Verizon Gives $100,000 to Improve Learning For Children with Special Needs
Our editorial transparency tool uses blockchain technology to permanently log all changes made to official releases after publication.
More of our content is being permanently logged via blockchain technology starting [10.23.2020].
Educators, Parents to See Demonstration Today at Boston's Horace Mann School for the Deaf and Hard of Hearing
BOSTON - Digitizing textbooks and putting them online could aid learning for more than five million public school students with dyslexia, vision problems and other special needs, estimates the Center for Applied Special Technology (CAST). Students using specially designed digital books with embedded research-based computer tools improved their reading comprehension in a recent CAST research study.
Verizon Foundation, Verizon Communications' philanthropic arm, is donating $100,000 to CAST to help build its cyber Universal Learning Center. The center is a Web-based service that provides teachers and special needs students with digital classroom materials.
"Verizon's support comes at a critical time in our efforts to leave no child behind because he or she is unable to learn from the same material as their classmates," said David Rose, co-executive director, CAST. "Our pilot program is the final step to launching this nationally significant accessibility program that we are sure will make a tremendous difference in millions of young peoples' lives."
Verizon and CAST will hold an open house at 9:30 a.m. today at Boston's Horace Mann School for the Deaf and Hard of Hearing. The school is one of 100 nationwide picked to be part of CAST's pilot program that began last fall using 9th and 10th grade literature and social studies curricular materials. Distinguished education professionals, teachers and parents will see a demonstration showing the benefits of putting textbooks, a 500-year-old technology, online.
"It's time to update a 500-year-old technology," said Rose. "Today's technology can transform textbooks and other learning material by making it available in a customized digital format so it can be used to match the learning needs of individual students."
Once digitized and Web-based, material can be manipulated in different ways. The text can be made larger for children with low vision. Software tools, such as text-to-speech readers, can be added to assist students with dyslexia or other cognitive or physical challenges. Pages can be turned with eye movements of students with physical disabilities. Textbooks and supplemental reading material can be ordered online for downloading to special Braille output devices.
"CAST is doing something that Verizon strongly believes in -- using technology to improve literacy and learning," said Keiko Harvey, senior vice president -- Advanced Services for Verizon. "Our foundation grant reflects our enthusiastic support of this innovative program."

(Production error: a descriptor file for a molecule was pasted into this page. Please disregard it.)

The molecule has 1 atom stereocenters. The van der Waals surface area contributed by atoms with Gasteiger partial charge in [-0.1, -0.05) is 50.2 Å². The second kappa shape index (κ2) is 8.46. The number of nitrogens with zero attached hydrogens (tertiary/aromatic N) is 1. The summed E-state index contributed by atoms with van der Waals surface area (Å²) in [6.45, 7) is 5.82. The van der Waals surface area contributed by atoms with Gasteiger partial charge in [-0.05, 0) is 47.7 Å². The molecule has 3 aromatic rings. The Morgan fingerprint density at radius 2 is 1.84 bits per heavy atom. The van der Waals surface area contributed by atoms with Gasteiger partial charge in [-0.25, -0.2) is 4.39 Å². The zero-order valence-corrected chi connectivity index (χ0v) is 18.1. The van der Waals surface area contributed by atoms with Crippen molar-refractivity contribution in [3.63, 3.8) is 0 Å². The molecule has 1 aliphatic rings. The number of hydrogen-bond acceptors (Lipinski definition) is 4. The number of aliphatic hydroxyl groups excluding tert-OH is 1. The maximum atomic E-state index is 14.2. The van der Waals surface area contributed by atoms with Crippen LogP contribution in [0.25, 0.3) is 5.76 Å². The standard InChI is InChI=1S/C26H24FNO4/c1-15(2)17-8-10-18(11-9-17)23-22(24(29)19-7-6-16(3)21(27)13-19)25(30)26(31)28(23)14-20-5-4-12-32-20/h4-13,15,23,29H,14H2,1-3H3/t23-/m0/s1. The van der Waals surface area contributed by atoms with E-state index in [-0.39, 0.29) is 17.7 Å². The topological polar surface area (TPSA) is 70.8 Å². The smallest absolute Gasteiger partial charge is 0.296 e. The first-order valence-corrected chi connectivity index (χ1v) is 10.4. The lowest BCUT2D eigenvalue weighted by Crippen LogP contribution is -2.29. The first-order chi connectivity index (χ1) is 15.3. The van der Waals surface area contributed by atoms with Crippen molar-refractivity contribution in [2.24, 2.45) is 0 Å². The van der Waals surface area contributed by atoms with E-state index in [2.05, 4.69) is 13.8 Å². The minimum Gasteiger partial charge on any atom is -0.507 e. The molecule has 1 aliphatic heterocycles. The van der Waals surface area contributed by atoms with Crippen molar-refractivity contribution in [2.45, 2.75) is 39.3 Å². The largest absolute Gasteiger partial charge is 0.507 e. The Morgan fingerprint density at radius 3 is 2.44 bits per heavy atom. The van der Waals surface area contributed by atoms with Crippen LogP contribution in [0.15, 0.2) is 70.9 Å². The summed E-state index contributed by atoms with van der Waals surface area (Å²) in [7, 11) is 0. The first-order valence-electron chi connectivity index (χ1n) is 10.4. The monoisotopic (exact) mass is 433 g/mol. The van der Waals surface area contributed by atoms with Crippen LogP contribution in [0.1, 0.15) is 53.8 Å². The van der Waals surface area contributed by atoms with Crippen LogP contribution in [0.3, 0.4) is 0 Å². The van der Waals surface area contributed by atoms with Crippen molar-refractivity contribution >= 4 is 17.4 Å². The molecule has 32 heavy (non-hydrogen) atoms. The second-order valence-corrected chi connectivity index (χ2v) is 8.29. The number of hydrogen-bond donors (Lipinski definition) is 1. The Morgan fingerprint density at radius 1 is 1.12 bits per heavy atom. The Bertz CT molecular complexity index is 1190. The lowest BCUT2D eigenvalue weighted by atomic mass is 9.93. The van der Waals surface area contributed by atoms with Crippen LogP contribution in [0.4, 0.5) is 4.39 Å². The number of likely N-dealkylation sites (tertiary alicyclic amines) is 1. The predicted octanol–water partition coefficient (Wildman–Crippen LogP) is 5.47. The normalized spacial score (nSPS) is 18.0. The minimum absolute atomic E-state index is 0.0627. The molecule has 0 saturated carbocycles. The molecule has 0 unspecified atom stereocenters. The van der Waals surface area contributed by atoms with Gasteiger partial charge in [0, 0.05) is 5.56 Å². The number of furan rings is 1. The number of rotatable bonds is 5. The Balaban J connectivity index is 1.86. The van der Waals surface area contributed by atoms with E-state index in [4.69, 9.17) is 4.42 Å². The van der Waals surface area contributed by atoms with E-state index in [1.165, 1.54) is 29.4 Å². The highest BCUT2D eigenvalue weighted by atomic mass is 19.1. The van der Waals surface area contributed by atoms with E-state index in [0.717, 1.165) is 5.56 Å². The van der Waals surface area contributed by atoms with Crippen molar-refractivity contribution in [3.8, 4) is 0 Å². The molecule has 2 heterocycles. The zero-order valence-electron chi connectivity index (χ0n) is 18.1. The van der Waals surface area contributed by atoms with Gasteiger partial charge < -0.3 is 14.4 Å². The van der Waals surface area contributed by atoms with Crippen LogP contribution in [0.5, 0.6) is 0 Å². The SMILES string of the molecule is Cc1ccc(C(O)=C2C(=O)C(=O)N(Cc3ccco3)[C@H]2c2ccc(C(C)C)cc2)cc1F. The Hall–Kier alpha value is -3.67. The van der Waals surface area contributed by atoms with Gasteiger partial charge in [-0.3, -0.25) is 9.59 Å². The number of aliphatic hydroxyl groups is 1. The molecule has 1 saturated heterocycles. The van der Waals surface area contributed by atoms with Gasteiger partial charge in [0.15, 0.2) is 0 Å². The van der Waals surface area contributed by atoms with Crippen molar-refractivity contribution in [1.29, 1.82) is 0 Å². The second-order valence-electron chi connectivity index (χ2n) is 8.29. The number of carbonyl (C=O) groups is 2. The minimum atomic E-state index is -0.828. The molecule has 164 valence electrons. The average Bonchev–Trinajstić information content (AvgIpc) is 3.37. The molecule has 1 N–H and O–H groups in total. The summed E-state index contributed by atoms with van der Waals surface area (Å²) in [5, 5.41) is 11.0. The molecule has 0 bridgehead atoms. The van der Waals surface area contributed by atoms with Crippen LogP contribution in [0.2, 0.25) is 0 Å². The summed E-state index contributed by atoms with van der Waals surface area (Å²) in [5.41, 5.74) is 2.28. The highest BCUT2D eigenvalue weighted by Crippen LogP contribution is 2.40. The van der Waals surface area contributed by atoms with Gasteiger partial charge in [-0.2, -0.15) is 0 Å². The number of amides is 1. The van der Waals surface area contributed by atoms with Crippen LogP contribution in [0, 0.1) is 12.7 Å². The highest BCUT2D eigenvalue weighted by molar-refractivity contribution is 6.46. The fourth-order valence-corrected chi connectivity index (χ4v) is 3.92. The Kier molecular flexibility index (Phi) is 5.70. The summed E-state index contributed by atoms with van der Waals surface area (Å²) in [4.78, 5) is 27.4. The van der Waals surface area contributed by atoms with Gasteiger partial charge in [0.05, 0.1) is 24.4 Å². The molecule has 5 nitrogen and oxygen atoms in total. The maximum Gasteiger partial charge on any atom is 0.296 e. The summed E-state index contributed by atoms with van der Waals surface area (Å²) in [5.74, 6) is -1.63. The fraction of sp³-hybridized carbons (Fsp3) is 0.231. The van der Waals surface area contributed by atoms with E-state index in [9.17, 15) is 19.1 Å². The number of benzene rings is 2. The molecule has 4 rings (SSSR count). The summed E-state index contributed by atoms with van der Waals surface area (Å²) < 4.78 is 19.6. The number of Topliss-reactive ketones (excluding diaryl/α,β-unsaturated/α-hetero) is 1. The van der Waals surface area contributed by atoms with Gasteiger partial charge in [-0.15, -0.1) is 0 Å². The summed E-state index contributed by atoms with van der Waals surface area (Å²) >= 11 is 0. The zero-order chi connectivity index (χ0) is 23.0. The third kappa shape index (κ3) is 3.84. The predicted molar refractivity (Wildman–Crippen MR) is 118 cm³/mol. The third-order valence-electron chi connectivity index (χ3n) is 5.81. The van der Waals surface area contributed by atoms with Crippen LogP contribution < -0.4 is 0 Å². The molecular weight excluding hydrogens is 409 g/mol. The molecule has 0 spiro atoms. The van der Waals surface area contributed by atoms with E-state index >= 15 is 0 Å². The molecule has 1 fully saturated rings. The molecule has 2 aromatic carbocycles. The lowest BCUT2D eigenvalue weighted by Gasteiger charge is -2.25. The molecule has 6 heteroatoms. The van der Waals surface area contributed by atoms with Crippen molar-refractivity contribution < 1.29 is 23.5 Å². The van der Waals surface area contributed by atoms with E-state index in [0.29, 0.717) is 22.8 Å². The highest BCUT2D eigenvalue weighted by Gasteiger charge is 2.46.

The Universal Learning Center will make selected classroom material available in three different formats -- HTML, Braille and DAISY-NISO for teachers at the 100 participating pilot schools.
A complementary effort to educate teachers about the Universal Learning Center and its mission will be a primary focus for CAST when the center is launched nationwide during the 2003-2004 school year. A companion Web site focused on teaching students with digital curricular materials will be linked to the students in their classrooms by integrating digital standards-based classroom materials into their instruction.
Verizon's Advanced Services group is responsible for the company's Internet and broadband services businesses. These businesses offer dial-up and digital subscriber line (DSL) service to businesses and consumers and wholesale DSL service to more than 400 Internet service providers. Verizon has more than 1.2 million DSL high-speed Internet access lines in service in 26 states and the District of Columbia.
Verizon Foundation, the philanthropic arm of Verizon Communications, is committed to helping Verizon employees, customers and the communities in which they work and live make progress every day. The foundation supports a variety of programs that focus on improving basic and computer literacy, bridging the digital divide, enriching communities through technology and creating a skilled work force. The foundation promotes partnerships in technology with organizations serving the needs of diverse communities, people with disabilities, and the economically and socially disadvantaged. The foundation also supports Verizon Volunteers, an incentive program that encourages Verizon employees to volunteer in their communities and provides matching gifts to nonprofit organizations. For more information on the foundation, visit www.verizon.com/foundation on the Internet.
Center for Applied Special Technology, CAST
Founded in 1984 as the Center for Applied Special Technology, CAST is an educational, not-for-profit organization that uses technology to expand opportunities for all people, especially those with disabilities. In addition to the Universal Learning Center other CAST accessibility and educational inventions include Bobby WorldWide (www.cast.org/bobby), a service that checks the accessibility of Web-pages and software including CAST eReader™ and Wigglesworks®
CAST news releases, initiatives, biographies, media contacts and other information are available at www.cast.org. For a demonstration of the Universal Learning Center, contact Larry Raff, email@example.com.